Eighteen die at sea as immigration crisis mounts

15th March 2006, Comments 0 comments

15 March 2006, MADRID — Eighteen would-be immigrants died at sea trying to reach the Canary Islands as the Spanish government held an emergency cabinet meeting over the rising tide of African arrivals.

15 March 2006

MADRID — Eighteen would-be immigrants died at sea trying to reach the Canary Islands as the Spanish government held an emergency cabinet meeting over the rising tide of African arrivals.

The bodies of the immigrants were found in the sea off the coast of Mauritania apparently en route to the Canary Islands on Wednesday.

Meanwhile, Spain offered help to the Mauritanian government in setting up camps to repatriate some of the would-be immigrants who reach the Canary Islands and to patrol the waters off the west African coast.

More than 400 African immigrants reached Spanish territory the day before after crossing the waters of the Atlantic and the Mediterranean, authorities said.

In the Canary Islands, authorities said the archipelago received the largest wave of immigrants in its history when 331 migrants arrived there aboard nine vessels.

Immigrant internment centres have been filled to - or beyond - capacity since the weekend by other arrivals.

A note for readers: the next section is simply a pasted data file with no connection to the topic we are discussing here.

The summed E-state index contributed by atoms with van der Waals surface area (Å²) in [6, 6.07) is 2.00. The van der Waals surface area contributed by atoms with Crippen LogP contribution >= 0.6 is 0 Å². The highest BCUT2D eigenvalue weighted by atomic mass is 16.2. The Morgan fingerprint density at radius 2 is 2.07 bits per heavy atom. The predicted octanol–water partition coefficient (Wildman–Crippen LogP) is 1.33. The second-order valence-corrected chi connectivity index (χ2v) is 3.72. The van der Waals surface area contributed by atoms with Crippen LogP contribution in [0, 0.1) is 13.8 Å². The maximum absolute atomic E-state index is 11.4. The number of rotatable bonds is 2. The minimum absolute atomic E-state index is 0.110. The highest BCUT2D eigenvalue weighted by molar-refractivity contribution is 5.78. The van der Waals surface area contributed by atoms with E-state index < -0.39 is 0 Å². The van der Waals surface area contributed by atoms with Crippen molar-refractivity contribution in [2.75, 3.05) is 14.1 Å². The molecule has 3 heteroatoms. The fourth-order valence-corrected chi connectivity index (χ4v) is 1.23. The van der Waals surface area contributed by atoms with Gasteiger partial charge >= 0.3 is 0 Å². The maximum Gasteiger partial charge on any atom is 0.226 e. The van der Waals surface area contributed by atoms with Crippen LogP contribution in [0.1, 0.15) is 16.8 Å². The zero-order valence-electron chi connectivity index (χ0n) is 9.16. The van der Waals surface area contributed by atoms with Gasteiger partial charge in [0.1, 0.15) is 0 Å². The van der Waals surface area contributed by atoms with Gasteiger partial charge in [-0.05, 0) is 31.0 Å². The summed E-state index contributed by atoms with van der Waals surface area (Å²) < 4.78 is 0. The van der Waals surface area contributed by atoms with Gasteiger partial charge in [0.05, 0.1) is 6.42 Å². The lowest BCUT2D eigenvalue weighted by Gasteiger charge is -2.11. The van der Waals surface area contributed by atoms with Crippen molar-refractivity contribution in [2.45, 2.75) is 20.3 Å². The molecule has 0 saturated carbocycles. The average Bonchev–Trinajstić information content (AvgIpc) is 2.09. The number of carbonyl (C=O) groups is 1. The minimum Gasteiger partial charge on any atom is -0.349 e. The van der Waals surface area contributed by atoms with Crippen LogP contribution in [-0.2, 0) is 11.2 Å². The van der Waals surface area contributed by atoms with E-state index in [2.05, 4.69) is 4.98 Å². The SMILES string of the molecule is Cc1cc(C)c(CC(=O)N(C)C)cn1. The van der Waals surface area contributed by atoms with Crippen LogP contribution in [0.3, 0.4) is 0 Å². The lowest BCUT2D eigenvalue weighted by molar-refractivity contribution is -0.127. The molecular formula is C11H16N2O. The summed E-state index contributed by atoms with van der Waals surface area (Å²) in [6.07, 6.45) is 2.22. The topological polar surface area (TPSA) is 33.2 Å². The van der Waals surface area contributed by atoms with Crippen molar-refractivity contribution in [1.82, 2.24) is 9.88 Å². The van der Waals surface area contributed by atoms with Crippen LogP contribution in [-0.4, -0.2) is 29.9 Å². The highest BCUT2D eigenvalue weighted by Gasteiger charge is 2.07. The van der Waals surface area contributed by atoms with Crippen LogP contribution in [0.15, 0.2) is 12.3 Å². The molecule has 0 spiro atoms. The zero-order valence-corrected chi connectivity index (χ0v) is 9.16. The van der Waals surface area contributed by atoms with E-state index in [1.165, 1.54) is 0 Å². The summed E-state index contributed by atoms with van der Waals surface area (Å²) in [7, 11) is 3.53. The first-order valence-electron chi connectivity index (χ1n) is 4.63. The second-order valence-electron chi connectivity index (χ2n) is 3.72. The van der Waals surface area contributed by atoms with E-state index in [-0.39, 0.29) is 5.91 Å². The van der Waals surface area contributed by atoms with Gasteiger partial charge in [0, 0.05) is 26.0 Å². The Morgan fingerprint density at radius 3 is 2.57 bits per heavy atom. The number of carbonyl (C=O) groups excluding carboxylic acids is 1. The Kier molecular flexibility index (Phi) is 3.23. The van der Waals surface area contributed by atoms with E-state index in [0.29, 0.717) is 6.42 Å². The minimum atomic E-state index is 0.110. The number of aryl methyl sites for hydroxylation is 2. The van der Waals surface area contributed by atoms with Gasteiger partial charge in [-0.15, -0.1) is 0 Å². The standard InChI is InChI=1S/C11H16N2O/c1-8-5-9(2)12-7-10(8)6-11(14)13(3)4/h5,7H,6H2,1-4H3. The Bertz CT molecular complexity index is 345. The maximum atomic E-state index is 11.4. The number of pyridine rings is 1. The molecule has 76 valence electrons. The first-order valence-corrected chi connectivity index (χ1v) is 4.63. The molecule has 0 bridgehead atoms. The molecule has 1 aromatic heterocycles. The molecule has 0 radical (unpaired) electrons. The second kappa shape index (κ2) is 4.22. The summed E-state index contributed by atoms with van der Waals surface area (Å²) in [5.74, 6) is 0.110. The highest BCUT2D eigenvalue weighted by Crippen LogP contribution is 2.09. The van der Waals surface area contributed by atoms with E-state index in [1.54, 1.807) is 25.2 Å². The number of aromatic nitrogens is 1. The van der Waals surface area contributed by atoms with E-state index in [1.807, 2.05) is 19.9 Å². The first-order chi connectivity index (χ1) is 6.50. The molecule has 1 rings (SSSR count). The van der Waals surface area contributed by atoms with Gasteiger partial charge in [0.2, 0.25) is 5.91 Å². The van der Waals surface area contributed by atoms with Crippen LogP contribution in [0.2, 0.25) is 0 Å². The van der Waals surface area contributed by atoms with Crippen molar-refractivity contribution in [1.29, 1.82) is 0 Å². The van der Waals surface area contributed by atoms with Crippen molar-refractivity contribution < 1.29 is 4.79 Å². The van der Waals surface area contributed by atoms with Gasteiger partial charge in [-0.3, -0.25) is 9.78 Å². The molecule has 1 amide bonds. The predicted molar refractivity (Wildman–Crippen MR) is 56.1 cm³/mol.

In Almería, in south-eastern mainland Spain, another 86 Africans travelling in three boats toward the coast were intercepted.

The Civil Guard - Spain's militarized police – also said it stopped  86 people in three boats approaching the coast of the south-eastern region of Andalusia.

The waters of the Mediterranean Sea at the Strait of Gibraltar and the Atlantic waters between the Canaries and Africa for years have been the routes used by hundreds of Africans risking their lives to reach Spain, where they either find work or remain temporarily before moving on to other European countries to find jobs.

To make the dangerous sea voyage, which has killed unknown numbers of Africans, they pay immigrant smugglers thousands of euros to take them to Spanish territory in fragile and often overloaded boats.

[Copyright EFE with Expatica]

Subject: Spanish news

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